She added, “From a game designer’s point of view, the significant challenge is trying to make a game that the more casual players on Facebook would enjoy, but the hard-core gamers who are ‘Ghost Recon’ fans would also enjoy.”

In the “Ghost Recon” Facebook game, Ms. Garno Brathwaite said, a character can either be a reconnaissance and assault person or a specialist. Each player has a base camp, in which “buildings” can be developed, “which basically allow you to buff up your guy,” she said.

“The better your base camp, the better your soldier will be,” Ms. Garno Brathwaite said. “Your friends can hire you to go on missions with them. Or you can hire your friends.”

Getting with the program

Ms. Garno Brathwaite noted that females working on “shooter” games are uncommon in the gaming industry, but she can’t imagine doing anything else.

She said the best advice she can give to someone hoping to design games for a living is to learn how to program computer code for games.

“So many people are trying to get into it that learning how to code is one of the most significant things you can possibly do,” she said.

But Ms. Garno Brathwaite doesn’t know how to code.

Instead, she said, she functions like a game’s architect.

“I direct the game like a director, or design it like an architect,” she said. “Then, coders and artists build what I design. I am constantly evaluating every single build, every screen, every piece of art, to see how it feels when it’s in the game and being played.”

Ms. Garno Brathwaite’s 11-year-old daughter is learning how to code.

“Getting that core knowledge is important,” she said. “First, you have to master the language.”







difficult topics on board

It was Ms. Garno Brathwaite’s daughter who inspired her to design a series of non-digital board games solely as an exercise. Her daughter came home one day and told her mother in a matter-of-fact way that they learned about the slave trade in school that day.

“In games, we cover a lot of subjects, but we often don’t cover difficult subjects,” Ms. Garno Brathwaite said. “I wanted to see if a game could capture and express a difficult topic; if games could do what every other form of media could do.”

In her game “The New World,” players must get boatloads of slaves to the new world. Challenges include the amount of food on ships versus the amount of people to feed.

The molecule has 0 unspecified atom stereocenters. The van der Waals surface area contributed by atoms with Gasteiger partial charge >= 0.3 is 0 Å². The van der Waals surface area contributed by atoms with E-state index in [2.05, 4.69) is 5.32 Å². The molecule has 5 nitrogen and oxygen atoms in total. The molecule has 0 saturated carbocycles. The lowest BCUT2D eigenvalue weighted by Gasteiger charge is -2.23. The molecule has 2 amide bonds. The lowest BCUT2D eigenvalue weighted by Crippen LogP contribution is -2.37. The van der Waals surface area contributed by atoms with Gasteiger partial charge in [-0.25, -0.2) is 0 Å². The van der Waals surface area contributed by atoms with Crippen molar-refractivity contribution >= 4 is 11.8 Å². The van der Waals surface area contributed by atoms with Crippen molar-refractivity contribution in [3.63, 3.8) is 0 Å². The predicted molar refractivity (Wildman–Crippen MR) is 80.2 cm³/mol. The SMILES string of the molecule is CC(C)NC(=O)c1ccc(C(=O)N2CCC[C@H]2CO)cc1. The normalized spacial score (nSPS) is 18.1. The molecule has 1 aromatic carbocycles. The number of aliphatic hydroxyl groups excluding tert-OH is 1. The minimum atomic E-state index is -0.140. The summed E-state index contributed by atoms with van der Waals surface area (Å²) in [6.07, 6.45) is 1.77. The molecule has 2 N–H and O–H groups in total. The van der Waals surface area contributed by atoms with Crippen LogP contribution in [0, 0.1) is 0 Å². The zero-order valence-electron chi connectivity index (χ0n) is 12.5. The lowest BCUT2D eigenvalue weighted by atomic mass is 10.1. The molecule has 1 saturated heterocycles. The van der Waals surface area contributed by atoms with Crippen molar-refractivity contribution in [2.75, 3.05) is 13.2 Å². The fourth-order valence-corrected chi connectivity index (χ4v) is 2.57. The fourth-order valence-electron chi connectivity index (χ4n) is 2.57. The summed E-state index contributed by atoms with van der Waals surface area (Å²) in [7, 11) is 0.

She then wondered about other difficult topics. She created “Train,” a “game” about transporting Jewish captives during the Holocaust.

“If you talk about difficult moments in human history and leave out the Holocaust, in my opinion, you are cheating,” Ms. Garno Brathwaite said.

She also created the prototype board game “Mexican Kitchen Workers” that deals with illegal immigration and a game that explores the difficulties of Irish settlers in North America and which is based on her heritage.

“The irony for all these games is I never intended for anybody to see them,” she said.

But she said she spoke at a conference about them and there happened to be a reporter there from the Wall Street Journal. The paper did a story on “Train” in 2009.

She then found herself taking the only existing copy of “Train” to places like Massachusetts Institute of Technology and Carnegie Mellon University in Pittsburgh. She gave a talk about her unconventional game series — called the Mechanic is the Message — last fall at a TEDx — Technology, Entertainment, Design — conference in Phoenix.

“It’s kind of funny, because now, when I go to a game developer’s conference, the ratio of people who come up to me and say, ‘Wow, you made ‘Train,’ versus, ‘Oh, you worked on ‘Wizardy’ is probably 10 to one in favor of ‘Train,’” Ms. Garno Brathwaite said.

But “Train,’ she said, can’t be bought because it’s not mass produced.

“And it won’t be,” she said. “The games were just a design exercise. You feel wrong to make a profit off the Holocaust, or any of those other things.”